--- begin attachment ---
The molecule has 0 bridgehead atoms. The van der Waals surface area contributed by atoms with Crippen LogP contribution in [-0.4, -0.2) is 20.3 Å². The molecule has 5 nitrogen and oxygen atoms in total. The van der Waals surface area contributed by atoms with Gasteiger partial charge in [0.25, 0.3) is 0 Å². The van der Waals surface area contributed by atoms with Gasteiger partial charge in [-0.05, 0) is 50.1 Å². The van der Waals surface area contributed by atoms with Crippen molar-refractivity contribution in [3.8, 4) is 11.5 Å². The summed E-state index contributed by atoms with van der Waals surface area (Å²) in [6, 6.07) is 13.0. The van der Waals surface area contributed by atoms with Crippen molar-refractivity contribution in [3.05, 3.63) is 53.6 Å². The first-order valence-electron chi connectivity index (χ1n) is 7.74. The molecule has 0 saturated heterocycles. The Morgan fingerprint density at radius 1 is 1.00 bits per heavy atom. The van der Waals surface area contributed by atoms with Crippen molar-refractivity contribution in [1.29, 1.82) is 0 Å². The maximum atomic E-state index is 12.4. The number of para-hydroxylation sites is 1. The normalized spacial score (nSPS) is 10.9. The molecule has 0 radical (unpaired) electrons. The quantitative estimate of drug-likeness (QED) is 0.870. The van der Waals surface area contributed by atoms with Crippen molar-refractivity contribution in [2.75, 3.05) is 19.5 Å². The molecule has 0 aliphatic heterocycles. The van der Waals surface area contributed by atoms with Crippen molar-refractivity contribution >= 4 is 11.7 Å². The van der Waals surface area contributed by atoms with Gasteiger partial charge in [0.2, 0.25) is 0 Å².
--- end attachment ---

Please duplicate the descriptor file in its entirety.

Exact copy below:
The molecule has 0 bridgehead atoms. The van der Waals surface area contributed by atoms with Crippen LogP contribution in [-0.4, -0.2) is 20.3 Å². The molecule has 5 nitrogen and oxygen atoms in total. The van der Waals surface area contributed by atoms with Gasteiger partial charge in [0.25, 0.3) is 0 Å². The van der Waals surface area contributed by atoms with Gasteiger partial charge in [-0.05, 0) is 50.1 Å². The van der Waals surface area contributed by atoms with Crippen molar-refractivity contribution in [3.8, 4) is 11.5 Å². The summed E-state index contributed by atoms with van der Waals surface area (Å²) in [6, 6.07) is 13.0. The van der Waals surface area contributed by atoms with Crippen molar-refractivity contribution in [3.05, 3.63) is 53.6 Å². The first-order valence-electron chi connectivity index (χ1n) is 7.74. The molecule has 0 saturated heterocycles. The Morgan fingerprint density at radius 1 is 1.00 bits per heavy atom. The van der Waals surface area contributed by atoms with Crippen molar-refractivity contribution in [1.29, 1.82) is 0 Å². The maximum atomic E-state index is 12.4. The number of para-hydroxylation sites is 1. The normalized spacial score (nSPS) is 10.9. The molecule has 0 radical (unpaired) electrons. The quantitative estimate of drug-likeness (QED) is 0.870. The van der Waals surface area contributed by atoms with Crippen molar-refractivity contribution in [2.75, 3.05) is 19.5 Å². The molecule has 0 aliphatic heterocycles. The van der Waals surface area contributed by atoms with Crippen molar-refractivity contribution >= 4 is 11.7 Å². The van der Waals surface area contributed by atoms with Gasteiger partial charge in [0.2, 0.25) is 0 Å².